The discovery of petrous bone as an excellent repository for ancient biomolecules has been a turning point in biomolecular archaeology, especially in aDNA research, but excessive and uncontrolled sampling could result in loss of this valuable resource for future research. This study reports on the histological (optical microscopy), physical (FTIR-ATR), elemental (CHN) and biochemical (collagen and DNA analysis) preservation of 15 human petrous bones spanning from the c. 2100 BCE to 1850 CE. Through the combined application of a number of diagenetic parameters (general histological index; infrared splitting factor; carbonate/phosphate ratio; amide/phosphate ratio; col wt%; % C, % N and C/N of whole bone and collagen; % endogenous DNA), we provide new insights into petrous bone micromorphological characteristics and diagenesis, and new evidence to enhance screening practices for aDNA and collagen analysis.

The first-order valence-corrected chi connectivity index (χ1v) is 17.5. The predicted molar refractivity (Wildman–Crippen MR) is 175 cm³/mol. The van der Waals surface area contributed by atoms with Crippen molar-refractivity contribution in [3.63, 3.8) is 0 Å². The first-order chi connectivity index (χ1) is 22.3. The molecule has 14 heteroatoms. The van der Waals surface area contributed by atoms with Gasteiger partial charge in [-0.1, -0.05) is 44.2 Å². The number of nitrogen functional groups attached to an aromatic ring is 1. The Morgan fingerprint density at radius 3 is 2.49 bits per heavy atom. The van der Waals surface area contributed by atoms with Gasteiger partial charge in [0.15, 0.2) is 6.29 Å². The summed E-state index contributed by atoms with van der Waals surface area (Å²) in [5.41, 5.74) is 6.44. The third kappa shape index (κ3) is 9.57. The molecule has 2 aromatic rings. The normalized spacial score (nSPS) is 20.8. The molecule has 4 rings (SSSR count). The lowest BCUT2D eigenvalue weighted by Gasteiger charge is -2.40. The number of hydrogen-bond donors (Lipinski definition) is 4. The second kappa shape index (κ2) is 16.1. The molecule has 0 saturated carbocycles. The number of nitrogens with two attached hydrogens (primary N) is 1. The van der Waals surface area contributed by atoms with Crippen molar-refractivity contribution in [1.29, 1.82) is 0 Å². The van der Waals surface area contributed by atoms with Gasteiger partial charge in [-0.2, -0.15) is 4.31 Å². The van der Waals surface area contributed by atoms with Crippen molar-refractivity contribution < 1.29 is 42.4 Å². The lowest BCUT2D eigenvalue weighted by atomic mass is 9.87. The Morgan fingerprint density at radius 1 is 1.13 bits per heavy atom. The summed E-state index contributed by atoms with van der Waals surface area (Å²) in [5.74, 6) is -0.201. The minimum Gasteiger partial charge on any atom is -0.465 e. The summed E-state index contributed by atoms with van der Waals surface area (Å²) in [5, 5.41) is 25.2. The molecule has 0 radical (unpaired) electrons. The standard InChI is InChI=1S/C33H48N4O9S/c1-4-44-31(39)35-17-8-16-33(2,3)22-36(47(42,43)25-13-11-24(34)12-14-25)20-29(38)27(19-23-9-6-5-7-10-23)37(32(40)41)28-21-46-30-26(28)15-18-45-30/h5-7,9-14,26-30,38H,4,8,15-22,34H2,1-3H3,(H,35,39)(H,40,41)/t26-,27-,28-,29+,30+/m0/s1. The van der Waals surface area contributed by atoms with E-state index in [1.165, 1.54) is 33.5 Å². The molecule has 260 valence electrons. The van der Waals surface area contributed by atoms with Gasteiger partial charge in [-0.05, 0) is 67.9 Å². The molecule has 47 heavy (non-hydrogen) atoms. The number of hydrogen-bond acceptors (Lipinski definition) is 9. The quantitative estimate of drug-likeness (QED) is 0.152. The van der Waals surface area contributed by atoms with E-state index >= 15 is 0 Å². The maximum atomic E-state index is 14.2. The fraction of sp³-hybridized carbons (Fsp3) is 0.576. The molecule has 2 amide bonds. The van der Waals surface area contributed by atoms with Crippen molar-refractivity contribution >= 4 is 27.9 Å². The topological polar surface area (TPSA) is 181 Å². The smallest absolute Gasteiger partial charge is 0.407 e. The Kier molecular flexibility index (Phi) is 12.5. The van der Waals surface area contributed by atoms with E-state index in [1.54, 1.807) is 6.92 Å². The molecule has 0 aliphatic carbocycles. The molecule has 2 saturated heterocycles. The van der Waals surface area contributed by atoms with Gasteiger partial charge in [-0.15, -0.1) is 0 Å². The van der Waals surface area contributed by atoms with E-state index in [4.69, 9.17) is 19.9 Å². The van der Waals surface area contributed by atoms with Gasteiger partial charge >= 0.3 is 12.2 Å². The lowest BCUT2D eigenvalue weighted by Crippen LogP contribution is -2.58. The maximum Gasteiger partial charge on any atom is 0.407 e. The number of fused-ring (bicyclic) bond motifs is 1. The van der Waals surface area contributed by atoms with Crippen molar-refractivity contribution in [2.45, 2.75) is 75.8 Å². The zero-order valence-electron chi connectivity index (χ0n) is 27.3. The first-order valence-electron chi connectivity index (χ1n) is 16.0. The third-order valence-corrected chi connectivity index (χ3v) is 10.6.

|Number of pages||12|
|Journal||Palaeogeography palaeoclimatology palaeoecology|
|Early online date||8 Jan 2019|
|Publication status||Published - 15 Mar 2019|
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- Petrous bone